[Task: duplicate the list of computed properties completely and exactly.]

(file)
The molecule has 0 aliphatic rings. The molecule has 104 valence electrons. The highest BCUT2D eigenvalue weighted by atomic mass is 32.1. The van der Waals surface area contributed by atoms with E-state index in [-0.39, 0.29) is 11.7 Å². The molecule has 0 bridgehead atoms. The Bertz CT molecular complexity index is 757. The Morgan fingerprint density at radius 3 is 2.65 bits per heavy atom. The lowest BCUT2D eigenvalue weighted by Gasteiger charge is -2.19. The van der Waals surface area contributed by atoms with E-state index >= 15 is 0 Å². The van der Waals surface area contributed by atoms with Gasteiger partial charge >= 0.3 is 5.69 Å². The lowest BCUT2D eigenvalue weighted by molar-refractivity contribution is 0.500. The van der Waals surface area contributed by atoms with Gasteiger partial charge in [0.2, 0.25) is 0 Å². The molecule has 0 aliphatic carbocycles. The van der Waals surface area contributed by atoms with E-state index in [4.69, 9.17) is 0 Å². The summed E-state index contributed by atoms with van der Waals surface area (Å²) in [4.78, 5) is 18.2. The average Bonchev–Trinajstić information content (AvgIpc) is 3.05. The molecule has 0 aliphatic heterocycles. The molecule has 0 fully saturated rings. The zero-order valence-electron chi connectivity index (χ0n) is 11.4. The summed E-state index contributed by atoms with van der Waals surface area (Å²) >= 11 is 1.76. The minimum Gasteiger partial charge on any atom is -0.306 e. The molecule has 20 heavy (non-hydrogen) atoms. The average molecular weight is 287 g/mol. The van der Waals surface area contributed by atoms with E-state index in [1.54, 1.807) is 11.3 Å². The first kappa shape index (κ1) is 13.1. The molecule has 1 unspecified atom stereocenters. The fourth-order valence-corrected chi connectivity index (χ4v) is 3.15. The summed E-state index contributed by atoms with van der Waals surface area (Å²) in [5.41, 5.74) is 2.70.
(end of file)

The molecule has 0 aliphatic rings. The molecule has 104 valence electrons. The highest BCUT2D eigenvalue weighted by atomic mass is 32.1. The van der Waals surface area contributed by atoms with E-state index in [-0.39, 0.29) is 11.7 Å². The molecule has 0 bridgehead atoms. The Bertz CT molecular complexity index is 757. The Morgan fingerprint density at radius 3 is 2.65 bits per heavy atom. The lowest BCUT2D eigenvalue weighted by Gasteiger charge is -2.19. The van der Waals surface area contributed by atoms with E-state index >= 15 is 0 Å². The van der Waals surface area contributed by atoms with Gasteiger partial charge >= 0.3 is 5.69 Å². The lowest BCUT2D eigenvalue weighted by molar-refractivity contribution is 0.500. The van der Waals surface area contributed by atoms with Gasteiger partial charge in [0.2, 0.25) is 0 Å². The molecule has 0 aliphatic carbocycles. The van der Waals surface area contributed by atoms with E-state index in [4.69, 9.17) is 0 Å². The summed E-state index contributed by atoms with van der Waals surface area (Å²) in [4.78, 5) is 18.2. The average Bonchev–Trinajstić information content (AvgIpc) is 3.05. The molecule has 0 aliphatic heterocycles. The molecule has 0 fully saturated rings. The zero-order valence-electron chi connectivity index (χ0n) is 11.4. The summed E-state index contributed by atoms with van der Waals surface area (Å²) >= 11 is 1.76. The minimum Gasteiger partial charge on any atom is -0.306 e. The molecule has 20 heavy (non-hydrogen) atoms. The average molecular weight is 287 g/mol. The van der Waals surface area contributed by atoms with E-state index in [1.54, 1.807) is 11.3 Å². The first kappa shape index (κ1) is 13.1. The molecule has 1 unspecified atom stereocenters. The fourth-order valence-corrected chi connectivity index (χ4v) is 3.15. The summed E-state index contributed by atoms with van der Waals surface area (Å²) in [5.41, 5.74) is 2.70.